πŸš› Background Service

Since I'm learning .NET, I will create it as a background Worker Service.

Let's create the project using the worker template with the .NET CLI:

# Create new project from template
dotnet new worker --name LangTracker

# Create new solution
dotnet new sln --name LangTracker

# Add project to solution
dotnet sln ./LangTracker.sln add ./LangTracker.csproj 
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The basic Program.cs is quite simple:

// Program.cs
using LangTracker;
IHost host = Host.CreateDefaultBuilder(args)
    .ConfigureServices(services =>
await host.RunAsync();
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It just creates an host and registers the hosted service Worker in the Dependency Injection container. It then builds and starts the background service, and it finally runs the application.

The worker behavior is defined in the Worker.cs class, specifically in a while loop which runs indefinitely until a CancellationToken is hit:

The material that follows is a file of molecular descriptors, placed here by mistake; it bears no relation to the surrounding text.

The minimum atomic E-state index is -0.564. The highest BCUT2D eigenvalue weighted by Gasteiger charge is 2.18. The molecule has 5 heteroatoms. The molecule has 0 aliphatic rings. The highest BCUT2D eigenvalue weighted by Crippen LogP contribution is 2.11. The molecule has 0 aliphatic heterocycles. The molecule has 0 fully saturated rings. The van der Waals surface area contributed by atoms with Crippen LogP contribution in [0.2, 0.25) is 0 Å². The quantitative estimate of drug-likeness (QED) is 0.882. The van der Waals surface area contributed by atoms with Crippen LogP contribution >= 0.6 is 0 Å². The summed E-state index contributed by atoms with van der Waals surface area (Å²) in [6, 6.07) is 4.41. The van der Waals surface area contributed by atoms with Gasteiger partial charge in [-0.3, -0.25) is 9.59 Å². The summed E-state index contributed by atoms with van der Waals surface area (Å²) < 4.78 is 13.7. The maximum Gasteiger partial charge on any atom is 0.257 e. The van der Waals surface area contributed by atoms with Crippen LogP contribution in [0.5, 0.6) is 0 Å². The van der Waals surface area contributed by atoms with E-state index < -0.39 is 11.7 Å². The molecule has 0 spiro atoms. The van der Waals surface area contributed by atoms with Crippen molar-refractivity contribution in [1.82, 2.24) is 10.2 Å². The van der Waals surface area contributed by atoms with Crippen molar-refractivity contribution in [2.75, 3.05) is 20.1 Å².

// Worker.cs
namespace LangTracker;
public class Worker : BackgroundService
    private readonly ILogger<Worker> _logger;

    public Worker(ILogger<Worker> logger)
        _logger = logger;

    protected override async Task ExecuteAsync(CancellationToken stoppingToken)
        while (!stoppingToken.IsCancellationRequested)
            // Do something
            // ...

            // Wait 1000 ms 
            await Task.Delay(1000, stoppingToken);
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You may want to expand a little the execution frequency: to have a daily image, I set it to 24 hours:

await Task.Delay(1000*3600*24, stoppingToken); // πŸ‘ˆπŸ» <-- or whatever you prefer
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πŸ—„οΈ Database

I expect each language record to be saved in a single table with a DateTime property and a Size property (i.e. size in KB).

For the sake of simplicity, I'll be using PostgreSQL as DBRMS.

To manage the database, we'll first install the required packages:

dotnet add package Microsoft.EntityFrameworkCore
dotnet add package Microsoft.EntityFrameworkCore.Tools
dotnet add package Npgsql.EntityFrameworkCore.PostgreSQL
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Let's then get started by modeling our GithubLanguage record with the following class: